No need to pity the poor time-lapse video recorder. It’s had a great, long run and some applications still allow the old girl to shine.
But there’s no doubt that digital video recorders or DVRs have created a solid niche. And then there’s network video recorders (NVRs) starting to play the “Kill Bill” role. Still the transition deserves a contemplative business decision-making process. Selecting the right equipment in the rapidly changing DVR market can be daunting. You can justify and protect your investment by carefully analyzing a few key factors, according to Gareth McClean, director of R&D, American Dynamics, San Diego.
Storage capabilitiesThe primary consideration when choosing a DVR is storage capacity. Storage requirements are governed by a number of factors:
- What is the quality of the cameras picking up the images?
- What is the video camera resolution?
- How many frames per second will I be capturing?
- What is the compression type?
- How many days worth of videos will I be storing?
Camera qualityFor analog cameras, image resolution is determined by the number of horizontal video lines that the camera needs in order to reproduce the desired image. Resolution is often referenced in terms of the Common Image Format (CIF) standard. For IP or digital cameras, resolution is measured in digital pixels.
Resolution will depend upon what is recorded. If you simply want to capture an image of a car in a parking lot using an analog camera, for example, one CIF will do. With one CIF, you would be able to determine if there is a vehicle in the camera’s view, but would not be able to capture finer details, such as the license plate number. Two CIF should be used to record more detailed images, such as a license plate number or a person’s face. However, two CIF also requires twice as much disk space so it’s important to take those storage costs into consideration, said Gareth McClean.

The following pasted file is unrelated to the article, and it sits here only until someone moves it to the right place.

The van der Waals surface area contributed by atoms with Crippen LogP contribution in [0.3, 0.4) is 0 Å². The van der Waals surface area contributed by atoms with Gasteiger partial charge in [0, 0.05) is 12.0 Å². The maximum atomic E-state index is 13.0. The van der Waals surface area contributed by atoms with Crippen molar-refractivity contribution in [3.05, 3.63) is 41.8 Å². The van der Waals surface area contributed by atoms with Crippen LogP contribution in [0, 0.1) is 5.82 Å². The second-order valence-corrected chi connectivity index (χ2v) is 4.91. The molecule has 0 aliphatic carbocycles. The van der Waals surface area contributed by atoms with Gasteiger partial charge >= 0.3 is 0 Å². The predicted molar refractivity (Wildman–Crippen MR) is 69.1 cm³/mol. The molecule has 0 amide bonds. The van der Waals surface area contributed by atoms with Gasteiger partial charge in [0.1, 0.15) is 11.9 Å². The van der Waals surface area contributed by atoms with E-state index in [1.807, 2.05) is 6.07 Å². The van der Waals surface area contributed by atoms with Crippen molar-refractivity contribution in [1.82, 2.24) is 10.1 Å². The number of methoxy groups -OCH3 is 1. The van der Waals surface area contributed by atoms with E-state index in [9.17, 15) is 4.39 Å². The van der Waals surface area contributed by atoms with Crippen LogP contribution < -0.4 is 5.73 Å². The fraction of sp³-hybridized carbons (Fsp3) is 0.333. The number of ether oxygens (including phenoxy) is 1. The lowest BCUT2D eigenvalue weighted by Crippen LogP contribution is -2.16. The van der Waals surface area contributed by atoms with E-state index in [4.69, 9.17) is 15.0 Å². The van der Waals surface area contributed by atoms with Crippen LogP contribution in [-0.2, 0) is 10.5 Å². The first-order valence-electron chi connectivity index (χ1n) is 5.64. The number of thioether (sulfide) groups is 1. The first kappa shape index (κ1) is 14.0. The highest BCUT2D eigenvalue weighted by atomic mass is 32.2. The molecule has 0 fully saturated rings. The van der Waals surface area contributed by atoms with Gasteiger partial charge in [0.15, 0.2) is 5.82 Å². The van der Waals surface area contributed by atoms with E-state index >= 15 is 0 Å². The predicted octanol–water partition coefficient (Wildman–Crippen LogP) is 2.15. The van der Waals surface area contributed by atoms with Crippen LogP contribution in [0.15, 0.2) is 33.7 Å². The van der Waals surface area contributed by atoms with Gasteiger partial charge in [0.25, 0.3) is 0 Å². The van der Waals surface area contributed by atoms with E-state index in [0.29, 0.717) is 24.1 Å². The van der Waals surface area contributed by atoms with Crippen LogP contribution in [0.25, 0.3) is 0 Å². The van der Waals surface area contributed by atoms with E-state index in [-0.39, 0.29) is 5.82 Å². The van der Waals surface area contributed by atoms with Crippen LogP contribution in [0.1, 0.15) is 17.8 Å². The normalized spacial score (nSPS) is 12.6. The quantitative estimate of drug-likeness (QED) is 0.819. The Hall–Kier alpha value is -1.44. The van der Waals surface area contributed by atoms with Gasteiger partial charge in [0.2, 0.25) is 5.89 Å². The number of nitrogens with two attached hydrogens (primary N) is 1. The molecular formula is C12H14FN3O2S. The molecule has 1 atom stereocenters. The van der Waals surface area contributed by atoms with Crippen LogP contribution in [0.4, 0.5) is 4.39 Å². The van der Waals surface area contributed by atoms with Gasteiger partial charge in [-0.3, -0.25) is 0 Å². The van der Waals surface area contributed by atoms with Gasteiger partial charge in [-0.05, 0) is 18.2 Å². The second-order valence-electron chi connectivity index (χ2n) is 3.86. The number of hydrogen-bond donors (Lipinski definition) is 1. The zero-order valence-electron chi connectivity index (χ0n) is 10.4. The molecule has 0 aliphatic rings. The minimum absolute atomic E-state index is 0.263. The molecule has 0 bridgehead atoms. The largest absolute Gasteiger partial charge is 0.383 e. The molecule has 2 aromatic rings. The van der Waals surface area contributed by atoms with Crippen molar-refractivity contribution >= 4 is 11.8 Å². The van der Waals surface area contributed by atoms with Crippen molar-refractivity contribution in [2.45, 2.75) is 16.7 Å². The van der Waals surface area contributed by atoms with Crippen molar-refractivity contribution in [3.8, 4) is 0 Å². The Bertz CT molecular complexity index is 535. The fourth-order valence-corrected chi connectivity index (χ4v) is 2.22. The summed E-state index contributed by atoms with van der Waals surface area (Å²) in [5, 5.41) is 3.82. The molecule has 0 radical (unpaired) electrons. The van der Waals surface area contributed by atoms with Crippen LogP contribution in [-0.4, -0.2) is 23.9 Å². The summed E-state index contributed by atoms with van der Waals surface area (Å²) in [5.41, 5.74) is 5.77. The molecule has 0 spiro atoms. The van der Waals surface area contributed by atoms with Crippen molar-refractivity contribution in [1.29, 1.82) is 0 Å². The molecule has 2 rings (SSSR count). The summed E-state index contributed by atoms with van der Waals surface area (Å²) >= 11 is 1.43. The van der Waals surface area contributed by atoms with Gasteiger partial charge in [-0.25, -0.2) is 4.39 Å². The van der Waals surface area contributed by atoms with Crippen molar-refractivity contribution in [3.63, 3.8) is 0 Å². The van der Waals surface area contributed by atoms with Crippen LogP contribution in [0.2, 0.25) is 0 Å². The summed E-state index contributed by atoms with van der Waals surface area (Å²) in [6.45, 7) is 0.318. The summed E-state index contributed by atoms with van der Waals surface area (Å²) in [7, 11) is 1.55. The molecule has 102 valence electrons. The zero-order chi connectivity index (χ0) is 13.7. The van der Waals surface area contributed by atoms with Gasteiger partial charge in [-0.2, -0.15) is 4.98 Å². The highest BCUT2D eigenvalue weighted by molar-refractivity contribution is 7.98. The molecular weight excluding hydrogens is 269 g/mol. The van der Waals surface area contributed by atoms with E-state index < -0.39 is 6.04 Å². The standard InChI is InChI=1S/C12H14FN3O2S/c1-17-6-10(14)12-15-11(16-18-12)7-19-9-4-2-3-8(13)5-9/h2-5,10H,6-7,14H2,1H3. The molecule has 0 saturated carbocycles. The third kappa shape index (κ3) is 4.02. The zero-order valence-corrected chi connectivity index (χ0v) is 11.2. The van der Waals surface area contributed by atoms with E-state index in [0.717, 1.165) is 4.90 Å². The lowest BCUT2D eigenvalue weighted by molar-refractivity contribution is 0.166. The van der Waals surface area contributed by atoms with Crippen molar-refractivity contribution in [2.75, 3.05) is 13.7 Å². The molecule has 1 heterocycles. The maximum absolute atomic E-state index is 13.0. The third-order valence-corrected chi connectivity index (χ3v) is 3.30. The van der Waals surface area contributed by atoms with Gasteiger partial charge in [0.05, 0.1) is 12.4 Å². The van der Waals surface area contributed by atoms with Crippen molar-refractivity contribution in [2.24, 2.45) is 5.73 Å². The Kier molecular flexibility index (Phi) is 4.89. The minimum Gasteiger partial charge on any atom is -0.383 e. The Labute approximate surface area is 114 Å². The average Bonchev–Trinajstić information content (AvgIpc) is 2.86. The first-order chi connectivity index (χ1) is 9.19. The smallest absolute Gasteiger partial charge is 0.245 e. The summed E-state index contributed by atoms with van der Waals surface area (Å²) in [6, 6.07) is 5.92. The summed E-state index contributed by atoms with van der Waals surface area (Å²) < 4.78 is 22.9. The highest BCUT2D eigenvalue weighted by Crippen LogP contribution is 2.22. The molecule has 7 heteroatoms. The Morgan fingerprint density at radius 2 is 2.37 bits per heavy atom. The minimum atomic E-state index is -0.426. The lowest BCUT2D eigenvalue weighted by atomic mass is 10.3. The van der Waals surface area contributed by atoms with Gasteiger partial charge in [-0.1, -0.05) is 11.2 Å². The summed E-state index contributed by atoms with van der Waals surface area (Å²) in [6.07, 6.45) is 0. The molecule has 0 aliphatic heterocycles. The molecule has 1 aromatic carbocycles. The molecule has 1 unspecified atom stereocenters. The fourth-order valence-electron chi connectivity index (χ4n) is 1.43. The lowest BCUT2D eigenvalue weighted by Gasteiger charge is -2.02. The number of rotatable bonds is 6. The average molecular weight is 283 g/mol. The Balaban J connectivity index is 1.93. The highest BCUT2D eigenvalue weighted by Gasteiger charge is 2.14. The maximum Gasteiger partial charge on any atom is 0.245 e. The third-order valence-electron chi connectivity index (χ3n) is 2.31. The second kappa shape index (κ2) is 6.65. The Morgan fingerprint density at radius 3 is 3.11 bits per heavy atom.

There is a common misconception that four CIF is preferable in all environments. However, while four CIF provides twice the image resolution of two CIF; this is only beneficial for static images due to the limitations in the way a TV picture is transmitted and displayed. A TV picture displays two images, which are a fraction of a second between each other. The first frame image consists of all the odd numbered lines while the second image has all the even lines.
It is important to also remember there are many different cameras designed for specific purposes and applications. Overall performance is frequently governed by the quality of the camera attached to it. Using a low quality camera could significantly increase the amount of storage required by the system and possibly defeat the purpose for even trying to record the video.
Frames per second, Image compressionTV pictures display 30 frames per second. However, most security applications don’t require the full 30 frames per second. Typical security cameras record 7.5 frames per second, unless they need to capture subtle details.
Storing raw (uncompressed) video would require a tremendous amount of disk space, so vendors employ various compression schemes to minimize storage requirements. There are two primary types of compression: frame based formats, such as M-JPEG, compress individual frames. Change-only formats, such as MPEG, use certain frames as reference frames, recording and transmitting only the information that changes from one frame to the next (such as when a person enters the camera’s field of vision).